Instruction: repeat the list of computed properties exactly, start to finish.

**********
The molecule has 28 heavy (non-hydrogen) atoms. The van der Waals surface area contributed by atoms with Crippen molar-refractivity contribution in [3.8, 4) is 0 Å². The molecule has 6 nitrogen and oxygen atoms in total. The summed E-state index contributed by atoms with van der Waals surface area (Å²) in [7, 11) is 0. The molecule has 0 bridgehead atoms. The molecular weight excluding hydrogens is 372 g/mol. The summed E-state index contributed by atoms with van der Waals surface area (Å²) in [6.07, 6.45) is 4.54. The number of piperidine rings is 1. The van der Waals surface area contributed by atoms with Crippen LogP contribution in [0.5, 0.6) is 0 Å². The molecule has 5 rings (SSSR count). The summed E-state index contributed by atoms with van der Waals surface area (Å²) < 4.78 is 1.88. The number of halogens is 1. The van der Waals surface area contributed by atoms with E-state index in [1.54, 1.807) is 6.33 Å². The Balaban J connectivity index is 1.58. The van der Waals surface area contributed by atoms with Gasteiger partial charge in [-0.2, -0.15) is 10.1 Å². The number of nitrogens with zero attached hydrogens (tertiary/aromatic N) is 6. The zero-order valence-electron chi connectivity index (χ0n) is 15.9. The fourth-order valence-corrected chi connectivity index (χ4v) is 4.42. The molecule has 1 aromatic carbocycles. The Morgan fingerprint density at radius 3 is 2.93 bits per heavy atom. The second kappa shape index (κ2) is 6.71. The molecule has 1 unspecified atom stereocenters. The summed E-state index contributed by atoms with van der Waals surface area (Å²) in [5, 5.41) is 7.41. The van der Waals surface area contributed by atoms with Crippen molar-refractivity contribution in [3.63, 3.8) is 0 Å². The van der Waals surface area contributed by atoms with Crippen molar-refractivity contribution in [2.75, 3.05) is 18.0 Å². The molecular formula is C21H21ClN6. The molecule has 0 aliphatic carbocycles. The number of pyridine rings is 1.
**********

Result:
The molecule has 28 heavy (non-hydrogen) atoms. The van der Waals surface area contributed by atoms with Crippen molar-refractivity contribution in [3.8, 4) is 0 Å². The molecule has 6 nitrogen and oxygen atoms in total. The summed E-state index contributed by atoms with van der Waals surface area (Å²) in [7, 11) is 0. The molecule has 0 bridgehead atoms. The molecular weight excluding hydrogens is 372 g/mol. The summed E-state index contributed by atoms with van der Waals surface area (Å²) in [6.07, 6.45) is 4.54. The number of piperidine rings is 1. The van der Waals surface area contributed by atoms with Crippen LogP contribution in [0.5, 0.6) is 0 Å². The molecule has 5 rings (SSSR count). The summed E-state index contributed by atoms with van der Waals surface area (Å²) < 4.78 is 1.88. The number of halogens is 1. The van der Waals surface area contributed by atoms with E-state index in [1.54, 1.807) is 6.33 Å². The Balaban J connectivity index is 1.58. The van der Waals surface area contributed by atoms with Gasteiger partial charge in [-0.2, -0.15) is 10.1 Å². The number of nitrogens with zero attached hydrogens (tertiary/aromatic N) is 6. The zero-order valence-electron chi connectivity index (χ0n) is 15.9. The fourth-order valence-corrected chi connectivity index (χ4v) is 4.42. The molecule has 1 aromatic carbocycles. The Morgan fingerprint density at radius 3 is 2.93 bits per heavy atom. The second kappa shape index (κ2) is 6.71. The molecule has 1 unspecified atom stereocenters. The summed E-state index contributed by atoms with van der Waals surface area (Å²) in [5, 5.41) is 7.41. The van der Waals surface area contributed by atoms with Crippen molar-refractivity contribution in [3.63, 3.8) is 0 Å². The van der Waals surface area contributed by atoms with Crippen molar-refractivity contribution in [2.75, 3.05) is 18.0 Å². The molecular formula is C21H21ClN6. The molecule has 0 aliphatic carbocycles. The number of pyridine rings is 1.